Actress Swara Bhasker is known for her outspoken nature. She has always expressed her views about issues that plague society and stood up for women empowerment and equal rights. The actress who debuted with the film Madholal Keep Walking is well known for her roles in films like Nil Battey Sannata, Raanjhanaa, Anarkali of Aarah and Veere Di Wedding.
In a recent interview, she even said “I have to admit that I have lost a lot of work because of the positions I have taken. But it is fine. It is a collateral that I have come to accept. I don’t seek and I don’t say things from a position of an influence. I am not a paid influencer, I am not paid to say these things. I say these things because I genuinely believe in it. I am willing to bear that brunt.”
Here we look at ten times when Swara Bhasker did not shy away from speaking her mind.
On her Mother
When I grew up, I realized what an amazing thing my parents did. It was such a big deal for my mom, a middle-class woman, to decide to leave her children and husband to go and do her Ph.D. for three years. And my dad, who is even more middle class, a traditional South Indian, to let his wife do that.
Also Read: Swara Bhaskar Says Girls Face Judgement Since Childhood
On her journey
I feel that where I came from made me the actor that I am, and I wouldn’t want to trade that with anything else.
On handling criticism
I have had to answer questions like, ‘But you don’t look like lead material.’ Now, I still don’t know what ‘lead material’ looks like because everyone has eyes, a nose, and a face.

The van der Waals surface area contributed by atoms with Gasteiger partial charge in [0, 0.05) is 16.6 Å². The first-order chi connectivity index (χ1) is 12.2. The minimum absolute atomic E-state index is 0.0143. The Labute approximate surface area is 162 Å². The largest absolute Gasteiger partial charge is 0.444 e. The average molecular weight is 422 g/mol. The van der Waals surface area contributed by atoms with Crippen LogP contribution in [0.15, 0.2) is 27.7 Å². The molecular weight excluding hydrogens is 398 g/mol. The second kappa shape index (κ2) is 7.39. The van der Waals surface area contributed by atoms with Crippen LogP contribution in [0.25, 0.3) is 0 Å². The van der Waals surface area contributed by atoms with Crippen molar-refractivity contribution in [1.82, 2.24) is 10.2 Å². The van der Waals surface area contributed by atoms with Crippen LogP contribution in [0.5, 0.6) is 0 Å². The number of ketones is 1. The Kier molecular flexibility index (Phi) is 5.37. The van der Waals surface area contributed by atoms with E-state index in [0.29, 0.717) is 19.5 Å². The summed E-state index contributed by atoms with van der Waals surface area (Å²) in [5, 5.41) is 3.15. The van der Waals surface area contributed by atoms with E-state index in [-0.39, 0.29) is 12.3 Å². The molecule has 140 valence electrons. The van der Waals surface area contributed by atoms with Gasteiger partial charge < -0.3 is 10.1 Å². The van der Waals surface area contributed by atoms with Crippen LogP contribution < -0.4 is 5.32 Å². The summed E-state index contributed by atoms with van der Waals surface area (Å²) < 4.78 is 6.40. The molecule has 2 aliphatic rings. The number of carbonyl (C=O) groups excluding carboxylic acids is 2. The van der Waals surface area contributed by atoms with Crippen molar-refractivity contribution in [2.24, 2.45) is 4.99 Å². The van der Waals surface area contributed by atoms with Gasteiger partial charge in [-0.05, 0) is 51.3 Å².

Views on equality
Once, I had a huge fight on a film set with an actor who threw tea on a spot boy’s face. I refused to shoot until he apologized.
Thoughts on Feminism
In the industry, I am judged by what I wear. If I want to be taken seriously, I have to hire a team of stylists. It’s an occupational hazard. But it’s not as though I am any less of a feminist.
Also Read: Feminism Is When Gender Doesn’t Dictate Choices: Swara Bhaskar
Swara Bhaskar’s views on Indian Women
Frankly, Indian women inherit this collective cultural unconscious – this sense of guilt, shame, and dishonor. I think Indian girls need to become shameless and a little selfish, too.
Swara Bhaskar’s take on Politics
You have to look beyond your known limited experience. Politics should be based on compassion.
Swara Bhaskar’s views on Indian Culture
In India, we are parented in a way that we get very good values. But the whole culture forgets to tell us to also value ourselves. It’s really OK sometimes to take into consideration your own happiness.
Swara Bhaskar on being unapologetic
Being unapologetic about my body, my sexuality, my life’s decisions is a political belief that, as a feminist, I strongly espouse.
Also Read: Swara Bhasker’s Rasbhari Is A Show About Sex-Education And Female Sexuality
On the stereotypical mindset of Bollywood
There have been instances when people have told me that I look too intelligent to be an actress.
Sagrika Giri is an intern with SheThePeople.Tv